But when I switched to maternal-fetal medicine for the care because I was pregnant, they switched me to vials with syringes. Something about just looking at the syringe was so terrifying for me. I had always been afraid of needles, and pen needles didn’t really count as needles in my brain because they’re so small.

When I had to use syringes, it was three times the size. I cried for hours before I did my first injection. Yeah, I was a grown woman, and I was terrified.

That’s valid. A lot of people are scared of needles. My mom used needles and syringes, and vials for insulin. When I saw the syringe, I got flashbacks to the DARE program, like, “Don’t do drugs,” and they would show us pictures of it. Many people have never seen a syringe. Do you remember what you felt like when you had to start injecting insulin? 

Damaris: Funny enough, my older sister used to work as an assistant in a clinic. She was used to needles and giving flu shots. She was very helpful. She would give me a couple of my shots, which would hurt the most because some insulins sting a bit more.

Slowly but surely, I stopped depending on her so much. I was still her baby sister, so she was doing it out of love, and I’m always grateful for that. I’m glad I could slowly take off the training wheels because it’s a bit overwhelming whenever you think of injections as a daily requirement.

I tried the pump for a while, but something about just having control of the insulin and how much you administer and seeing it, the syringe, made me more confident and more comfortable after a while of trying both.

Rachel: When I first used a pen with a pen needle, I had some apprehension, but nothing like seeing the syringe. I cried for hours and hours and hours until my husband got home from work.

He held my hand while I gave myself the shot. I think [I felt] the motivation in knowing that I was pregnant and the child inside of me needed me to do this helped a lot. But I mean, even that wasn’t enough for me to be like, “Okay, this is fine.”

It’s almost like exposure therapy. Once you do it so many times, it’s just like this thing I do. Like any new skill you would learn, it has a learning curve.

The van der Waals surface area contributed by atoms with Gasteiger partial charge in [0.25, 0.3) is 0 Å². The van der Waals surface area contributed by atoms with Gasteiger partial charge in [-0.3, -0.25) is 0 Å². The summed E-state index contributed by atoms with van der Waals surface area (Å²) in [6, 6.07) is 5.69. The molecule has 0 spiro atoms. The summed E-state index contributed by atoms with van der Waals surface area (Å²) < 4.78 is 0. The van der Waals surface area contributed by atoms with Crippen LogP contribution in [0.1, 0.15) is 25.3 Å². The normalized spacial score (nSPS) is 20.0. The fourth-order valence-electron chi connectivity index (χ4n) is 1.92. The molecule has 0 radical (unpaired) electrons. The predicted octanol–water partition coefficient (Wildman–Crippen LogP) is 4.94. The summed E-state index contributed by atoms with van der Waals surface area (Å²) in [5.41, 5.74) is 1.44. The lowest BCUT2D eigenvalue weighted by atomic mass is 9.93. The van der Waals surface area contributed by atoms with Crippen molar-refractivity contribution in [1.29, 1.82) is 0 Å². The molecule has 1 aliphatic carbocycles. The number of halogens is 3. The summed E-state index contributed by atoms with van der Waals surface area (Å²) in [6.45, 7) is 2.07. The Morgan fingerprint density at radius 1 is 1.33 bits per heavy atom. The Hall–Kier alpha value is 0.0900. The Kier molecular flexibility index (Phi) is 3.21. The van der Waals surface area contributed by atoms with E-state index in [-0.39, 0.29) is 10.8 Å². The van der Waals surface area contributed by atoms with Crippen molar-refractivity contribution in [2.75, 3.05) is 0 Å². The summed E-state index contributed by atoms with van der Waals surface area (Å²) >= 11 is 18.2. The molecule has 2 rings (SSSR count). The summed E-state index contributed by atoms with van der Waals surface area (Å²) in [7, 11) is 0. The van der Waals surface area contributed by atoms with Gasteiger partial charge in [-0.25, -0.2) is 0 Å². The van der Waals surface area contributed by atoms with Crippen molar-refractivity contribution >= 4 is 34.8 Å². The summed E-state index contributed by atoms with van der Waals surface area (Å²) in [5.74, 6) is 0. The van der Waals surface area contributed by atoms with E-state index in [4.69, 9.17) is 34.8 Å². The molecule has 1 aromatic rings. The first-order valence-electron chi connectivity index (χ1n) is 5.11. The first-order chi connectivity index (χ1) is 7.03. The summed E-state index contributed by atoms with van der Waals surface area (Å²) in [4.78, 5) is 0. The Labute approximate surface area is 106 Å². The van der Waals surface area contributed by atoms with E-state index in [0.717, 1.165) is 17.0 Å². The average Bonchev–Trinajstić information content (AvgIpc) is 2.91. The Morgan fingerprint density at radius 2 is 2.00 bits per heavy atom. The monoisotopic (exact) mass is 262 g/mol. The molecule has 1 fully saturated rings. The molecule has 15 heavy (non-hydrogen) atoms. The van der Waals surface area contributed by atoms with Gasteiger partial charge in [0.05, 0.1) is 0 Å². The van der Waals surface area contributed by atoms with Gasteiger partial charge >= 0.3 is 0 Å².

I had done it so many times that it was just second nature. Especially because while I was pregnant, I was on a very aggressive insulin regimen. It was a lot of injections every day. I think this sheer amount of them just was like, “Okay, I’ve done it X amount of times, and nothing bad has happened yet.”

What advice do you have for someone who is afraid of starting insulin therapy?

Rachel: I would say the biggest thing for someone who’s just been diagnosed is— regardless of what type [of diabetes] they have— explaining to them that insulin is just a tool. Having to use insulin or not use insulin is not a reflection of your morality—whether or not you’re a good or bad person. It’s just another tool available to us, and thank God because it’s amazing!

So many people with gestational diabetes talk about how they “failed” the glucose tolerance test. You didn’t fail anything.

My biggest piece of advice to anyone who’s starting insulin is that it’s going to be scary, and it’s going to suck, but then it’s going to get better. It’s just a tool. It’s not a failure if you’re on insulin.

Damaris: I think it’s important to realize it’s my human body needing something. I shouldn’t feel any shame for that. It’s just an extra task that has to be done to maintain good blood sugars. If you’re newly diagnosed, I would say maybe try injections. I remember there were a few friends that told me that whenever they were first meeting their diabetes educator, they would practice on fruit and things like that.

It’s like your skin, so you can get a feel for how much to push down or how it feels physically in your hand. And if you absolutely can’t do injections, try a pump. Obviously, it’s not always the easiest thing with accessibility and affordability, but as long as you’re getting your insulin and what you need for your management in some way or another, that’s what matters.

Thank you for sharing your story with our community, ladies!



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Author: Mabel Freeman